BlackMatter ransomware has been around since July 2021 and has been used to target organizations that provide important services to American citizens, including two organizations in the U.S. Food and Agriculture Sector.
BlackMatter is actually a ransomware-as-a-service (RaaS) platform, and some have claimed it to be a rebrand of DarkSide RaaS. As with most RaaS models, BlackMatter can be leased to novice threat actors in exchange for a share of any profits made. Some of the ransomware attacks carried out using BlackMatter RaaS have demanded payments of up to $15,000,000 in Bitcoin or Monero.
How does BlackMatter Ransomware work?
BlackMatter targets Microsoft Active Directory (AD), and tries to gain access to AD by compromising credentials via the Lightweight Directory Active Protocol (LDAP) and the Server Message Block (SMB) protocol. It will also use a number of built-in Windows functions to identify resources that it can exploit to move laterally to other systems.
For example, BlackMatter will try to terminate security solutions, and other Windows processes and services. Once an account has been compromised, the attackers are able to scope out the network for hosts and open shares, and then initiate the encryption process. BlackMatter will also try to locate backups, and then either destroy or reformat them. As with DarkSide ransomware, BlackMatter can also infect Linux-based machines.
Examples of BlackMatter Ransomware Attacks
The BlackMatter website states that they do not attack critical infrastructure, however, the group was behind an attack on a farmers cooperative, called NEW Cooperative Inc. While a farmers cooperative may not seem like “critical infrastructure”, it’s worth noting that approximately 40% of grain production runs on NEW Cooperative software.
Not only that but president Joe Biden included the food and agriculture sector in a list of 16 critical infrastructure sectors that are “off-limits” from cyberattacks. The BlackMatter group claim to have stolen 1,000 GB of data, including financial, R&D, and legal information, as well source code, and sensitive employee information, from NEW Cooperative Inc.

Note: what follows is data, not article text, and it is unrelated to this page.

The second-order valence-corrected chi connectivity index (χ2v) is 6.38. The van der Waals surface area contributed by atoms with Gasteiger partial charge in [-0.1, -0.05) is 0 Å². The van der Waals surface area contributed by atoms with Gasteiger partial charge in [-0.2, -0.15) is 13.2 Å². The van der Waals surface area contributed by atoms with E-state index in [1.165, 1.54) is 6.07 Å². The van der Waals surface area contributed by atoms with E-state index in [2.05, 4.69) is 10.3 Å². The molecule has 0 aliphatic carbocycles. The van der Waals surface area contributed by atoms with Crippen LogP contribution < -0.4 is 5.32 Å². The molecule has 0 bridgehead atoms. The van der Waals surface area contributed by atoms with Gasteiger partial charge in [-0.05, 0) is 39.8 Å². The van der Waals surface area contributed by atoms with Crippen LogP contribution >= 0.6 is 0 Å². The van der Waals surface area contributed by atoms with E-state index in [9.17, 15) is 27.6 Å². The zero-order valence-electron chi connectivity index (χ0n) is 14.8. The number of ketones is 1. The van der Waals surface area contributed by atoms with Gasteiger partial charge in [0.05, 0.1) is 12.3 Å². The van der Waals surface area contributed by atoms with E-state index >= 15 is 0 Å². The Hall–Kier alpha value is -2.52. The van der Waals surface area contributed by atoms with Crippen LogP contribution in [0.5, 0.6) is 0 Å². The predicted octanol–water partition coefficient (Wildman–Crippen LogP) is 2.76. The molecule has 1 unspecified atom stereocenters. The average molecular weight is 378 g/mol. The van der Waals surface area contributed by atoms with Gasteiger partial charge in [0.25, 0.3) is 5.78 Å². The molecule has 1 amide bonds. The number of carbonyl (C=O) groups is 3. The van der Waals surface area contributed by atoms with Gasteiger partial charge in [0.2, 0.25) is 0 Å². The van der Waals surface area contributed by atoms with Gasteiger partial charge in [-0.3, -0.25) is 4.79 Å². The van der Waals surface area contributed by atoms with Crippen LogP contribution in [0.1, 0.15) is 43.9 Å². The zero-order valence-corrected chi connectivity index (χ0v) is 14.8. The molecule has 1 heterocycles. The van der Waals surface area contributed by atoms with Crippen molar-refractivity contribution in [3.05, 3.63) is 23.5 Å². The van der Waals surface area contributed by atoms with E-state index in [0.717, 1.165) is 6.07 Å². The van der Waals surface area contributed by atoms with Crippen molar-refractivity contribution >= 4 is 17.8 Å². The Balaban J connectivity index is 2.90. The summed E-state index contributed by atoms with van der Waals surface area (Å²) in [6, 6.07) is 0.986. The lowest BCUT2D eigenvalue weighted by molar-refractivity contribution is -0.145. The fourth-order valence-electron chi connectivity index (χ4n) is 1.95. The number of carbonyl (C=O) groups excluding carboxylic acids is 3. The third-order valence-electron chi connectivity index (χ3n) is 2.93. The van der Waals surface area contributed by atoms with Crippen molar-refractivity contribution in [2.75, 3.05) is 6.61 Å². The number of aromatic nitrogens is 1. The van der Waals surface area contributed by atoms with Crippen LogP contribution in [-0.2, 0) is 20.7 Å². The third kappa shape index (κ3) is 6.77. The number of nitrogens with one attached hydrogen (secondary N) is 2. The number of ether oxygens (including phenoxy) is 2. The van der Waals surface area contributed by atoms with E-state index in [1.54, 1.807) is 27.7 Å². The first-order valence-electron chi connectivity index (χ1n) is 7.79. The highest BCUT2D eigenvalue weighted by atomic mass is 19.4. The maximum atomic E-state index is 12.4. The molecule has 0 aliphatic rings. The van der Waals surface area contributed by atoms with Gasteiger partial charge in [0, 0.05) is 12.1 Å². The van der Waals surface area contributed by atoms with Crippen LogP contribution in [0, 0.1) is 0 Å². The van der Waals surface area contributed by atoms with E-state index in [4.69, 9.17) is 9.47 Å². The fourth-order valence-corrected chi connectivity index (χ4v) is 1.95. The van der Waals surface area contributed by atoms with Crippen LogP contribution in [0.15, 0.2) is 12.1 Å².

How to Protect Against BlackMatter Ransomware Attacks
Protection against BlackMatter ransomware attacks involve many of the same techniques, tools, and technologies, as other forms of ransomware, particularly DarkSide. In addition to carrying out regular security awareness training to help employees identify signs of a ransomware attack.
it is recommended that you implement the following mitigation methods:
Use strong and unique passwords: You must ensure that admin accounts, domain admin accounts, and service accounts have strong passwords, and these passwords should not be reused. Use multi-factor authentication whenever possible, and consider disabling the storage of clear text passwords in LSASS memory.
Enforce “least privilege” access: Ensure that users are granted the least privileges they need to perform their role and implement Just-in-Time (JIT) access to allow permissions to be granted on a time-limited basis.
Keep all software up to date: Ensure that all software is patched in an organized and timely manner, especially your operating system.
Segment your network: Use network segmentation in order to help prevent the spread of ransomware.
Protect your backups: In addition to encrypting backups, ensure that they are stored in a secure location.
Turn off Remote Desktop Protocol (RDP): It is generally a good idea to disable RDP if you are not using it. If you are using it, make sure that it is running on a non-standard port.
Audit Domain Controllers: Closely monitor your Domain Controllers for anomalous Kerberos Ticket-Granting Service requests.
Use an Intrusion Prevent System (IPS): Use an IPS or DLP (Data Loss Prevention) solution to identify suspicious inbound and outbound network traffic, such as when a large number of files are copied to an unknown location outside of your network.
Monitor access to privileged accounts: Use a Active Directroy or Azure AD auditing software to identify anomalous logon attempts associated with your privileged accounts, including your admin accounts, domain admin accounts, and service accounts.
Use threshold alerting: Adopt a solution that will detect and respond to events that match a pre-defined threshold condition, such as when multiple files have been encrypted or copied within a given time frame. If the threshold condition is met, a custom script can be executed, which might disable a user account, stop a specific process, change the firewall settings, or shut down the affected server.